Lush, colourful planters can be used to add colour to places that otherwise would be without plants. It takes thought, planning and knowledge to produce good designs.
To be successful, all plants within one planter must have the same cultural requirements. Most importantly, they must require the same amount of water and sunlight. Plants that thrive in a dry location should not be placed with plants that do best in moist soil or the results are likely to be plants rotting or wilting.
Use soil that is formulated for outdoor planters. It should be able to hold some moisture while allowing excess moisture to drain.
The larger the planter, the more soil which results in the ability for the soil to hold more plants and moisture. When pots smaller than 14 inches (36 cm) are used, chances are that they will need to be watered more than once a day in hot weather. Exceptions are self-watering planters that contain a water reservoir on the bottom. Water in the reservoir moves through the soil using capillary action keeping the soil moist without daily watering.
Unless the planter or container is an amazing show stopping piece, it should enhance the plants as opposed to being the focal point. The height of the planter helps determine some of the plants. For a planter to look balanced, the tallest plant should be approximately one and a half the height of the planter at maturity.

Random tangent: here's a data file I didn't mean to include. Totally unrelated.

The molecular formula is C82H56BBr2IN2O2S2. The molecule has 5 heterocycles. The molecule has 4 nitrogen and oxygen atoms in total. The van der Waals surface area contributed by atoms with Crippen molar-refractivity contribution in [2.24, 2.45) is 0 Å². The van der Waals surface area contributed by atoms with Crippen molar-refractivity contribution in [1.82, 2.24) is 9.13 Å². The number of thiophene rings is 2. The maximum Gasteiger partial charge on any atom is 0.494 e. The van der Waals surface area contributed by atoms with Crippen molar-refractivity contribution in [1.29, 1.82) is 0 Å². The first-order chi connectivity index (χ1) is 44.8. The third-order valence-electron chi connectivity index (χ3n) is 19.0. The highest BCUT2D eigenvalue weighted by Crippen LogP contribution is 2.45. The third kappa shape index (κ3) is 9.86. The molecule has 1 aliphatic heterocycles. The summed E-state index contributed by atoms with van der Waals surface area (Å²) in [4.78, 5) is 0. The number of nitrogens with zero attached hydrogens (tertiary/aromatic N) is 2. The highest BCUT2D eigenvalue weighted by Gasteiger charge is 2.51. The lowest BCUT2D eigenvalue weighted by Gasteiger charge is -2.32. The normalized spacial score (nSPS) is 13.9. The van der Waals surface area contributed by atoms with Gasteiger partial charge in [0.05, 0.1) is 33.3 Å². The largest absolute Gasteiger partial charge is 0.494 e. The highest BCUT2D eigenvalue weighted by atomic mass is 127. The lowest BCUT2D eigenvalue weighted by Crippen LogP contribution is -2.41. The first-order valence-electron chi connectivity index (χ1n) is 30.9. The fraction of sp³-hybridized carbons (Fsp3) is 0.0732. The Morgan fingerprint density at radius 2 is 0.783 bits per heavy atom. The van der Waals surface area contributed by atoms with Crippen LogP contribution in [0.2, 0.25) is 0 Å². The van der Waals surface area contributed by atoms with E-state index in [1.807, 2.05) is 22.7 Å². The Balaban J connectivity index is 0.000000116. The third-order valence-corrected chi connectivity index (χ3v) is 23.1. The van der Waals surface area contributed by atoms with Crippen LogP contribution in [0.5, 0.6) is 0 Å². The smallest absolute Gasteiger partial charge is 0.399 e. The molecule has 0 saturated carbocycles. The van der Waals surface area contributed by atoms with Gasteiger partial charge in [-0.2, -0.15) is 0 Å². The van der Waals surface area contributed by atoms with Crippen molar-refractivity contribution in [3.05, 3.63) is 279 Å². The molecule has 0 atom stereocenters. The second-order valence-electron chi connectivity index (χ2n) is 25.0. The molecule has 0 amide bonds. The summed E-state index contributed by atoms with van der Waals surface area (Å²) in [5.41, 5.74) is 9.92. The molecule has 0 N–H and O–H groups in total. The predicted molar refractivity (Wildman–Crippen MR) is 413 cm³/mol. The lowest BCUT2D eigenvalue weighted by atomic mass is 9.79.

The best planters will have a tall plant, plants that cascade over the edge, one eye catching plant as a focal point and filler plants to bring it all together.
Flower and leaf colour should enhance the buildings and landscape. Larger planters usually have one of three color schemes, Monochromatic with all the flowers the same color. White is a popular choice.
Another popular colour scheme is to choose plants that have a similar colour and juxtapose them with a colour from the other side of the colour wheel.
The third is to choose a colour and choose all flowers that are in the same area of the colour wheel. The initial colour could be yellow but the container would contain light yellow, yellow and a light tangerine. A grass with yellow variegation could also be included.
Fill the planters with plants. The season is short and if too few plants are used, fall will arrive before the planter looks lush. If it gets too crowded, plants can always be removed.
Planters do not have an outside source of moisture or nutrients. Be sure to water and fertilize them regularly, as needed. Test the soil by placing the finger below the surface to determine if the soil is wet. Do not water if the soil can be rolled into a ball.
When watering, water the entire surface of the planter until the water runs out the bottom.
Follow the instructions on the fertilizer container and set up a fertilizer schedule to keep the plants growing steadily throughout the summer.
Dead head plants if they start to set seeds. Once a plant sets seeds it is less likely to produce more flowers.
The summer season is short. Make the most out of the planters.
Linda Tomlinson is a horticulturalist who has gardened in central Alberta for over 30 years. She can be reached at firstname.lastname@example.org.